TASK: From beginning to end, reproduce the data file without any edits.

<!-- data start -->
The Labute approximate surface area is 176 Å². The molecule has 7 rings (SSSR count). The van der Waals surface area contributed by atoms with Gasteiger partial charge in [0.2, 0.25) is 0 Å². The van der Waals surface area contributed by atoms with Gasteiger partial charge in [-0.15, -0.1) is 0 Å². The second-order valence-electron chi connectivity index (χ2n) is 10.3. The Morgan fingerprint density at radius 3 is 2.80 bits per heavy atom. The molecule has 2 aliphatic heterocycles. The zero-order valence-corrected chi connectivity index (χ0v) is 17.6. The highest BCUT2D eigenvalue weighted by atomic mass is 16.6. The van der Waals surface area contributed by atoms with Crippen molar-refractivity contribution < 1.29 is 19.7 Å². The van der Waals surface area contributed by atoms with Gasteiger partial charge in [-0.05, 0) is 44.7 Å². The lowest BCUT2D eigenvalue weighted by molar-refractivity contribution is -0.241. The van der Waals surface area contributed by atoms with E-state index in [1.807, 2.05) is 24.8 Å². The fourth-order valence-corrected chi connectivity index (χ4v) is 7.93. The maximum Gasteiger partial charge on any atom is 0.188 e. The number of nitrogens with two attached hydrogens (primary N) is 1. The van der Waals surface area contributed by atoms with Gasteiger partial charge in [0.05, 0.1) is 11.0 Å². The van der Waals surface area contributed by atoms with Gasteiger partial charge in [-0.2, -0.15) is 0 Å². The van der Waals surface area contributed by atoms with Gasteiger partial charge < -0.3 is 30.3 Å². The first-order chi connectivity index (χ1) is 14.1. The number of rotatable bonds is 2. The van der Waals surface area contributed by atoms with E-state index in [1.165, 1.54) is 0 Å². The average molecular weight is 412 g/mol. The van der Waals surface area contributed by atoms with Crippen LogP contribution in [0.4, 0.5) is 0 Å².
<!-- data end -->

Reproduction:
The Labute approximate surface area is 176 Å². The molecule has 7 rings (SSSR count). The van der Waals surface area contributed by atoms with Gasteiger partial charge in [0.2, 0.25) is 0 Å². The van der Waals surface area contributed by atoms with Gasteiger partial charge in [-0.15, -0.1) is 0 Å². The second-order valence-electron chi connectivity index (χ2n) is 10.3. The Morgan fingerprint density at radius 3 is 2.80 bits per heavy atom. The molecule has 2 aliphatic heterocycles. The zero-order valence-corrected chi connectivity index (χ0v) is 17.6. The highest BCUT2D eigenvalue weighted by atomic mass is 16.6. The van der Waals surface area contributed by atoms with Crippen molar-refractivity contribution < 1.29 is 19.7 Å². The van der Waals surface area contributed by atoms with Gasteiger partial charge in [-0.05, 0) is 44.7 Å². The lowest BCUT2D eigenvalue weighted by molar-refractivity contribution is -0.241. The van der Waals surface area contributed by atoms with E-state index in [1.807, 2.05) is 24.8 Å². The fourth-order valence-corrected chi connectivity index (χ4v) is 7.93. The maximum Gasteiger partial charge on any atom is 0.188 e. The number of nitrogens with two attached hydrogens (primary N) is 1. The van der Waals surface area contributed by atoms with Gasteiger partial charge in [0.05, 0.1) is 11.0 Å². The van der Waals surface area contributed by atoms with Gasteiger partial charge in [-0.2, -0.15) is 0 Å². The van der Waals surface area contributed by atoms with Gasteiger partial charge < -0.3 is 30.3 Å². The first-order chi connectivity index (χ1) is 14.1. The number of rotatable bonds is 2. The van der Waals surface area contributed by atoms with E-state index in [1.165, 1.54) is 0 Å². The average molecular weight is 412 g/mol. The van der Waals surface area contributed by atoms with Crippen LogP contribution in [0.4, 0.5) is 0 Å².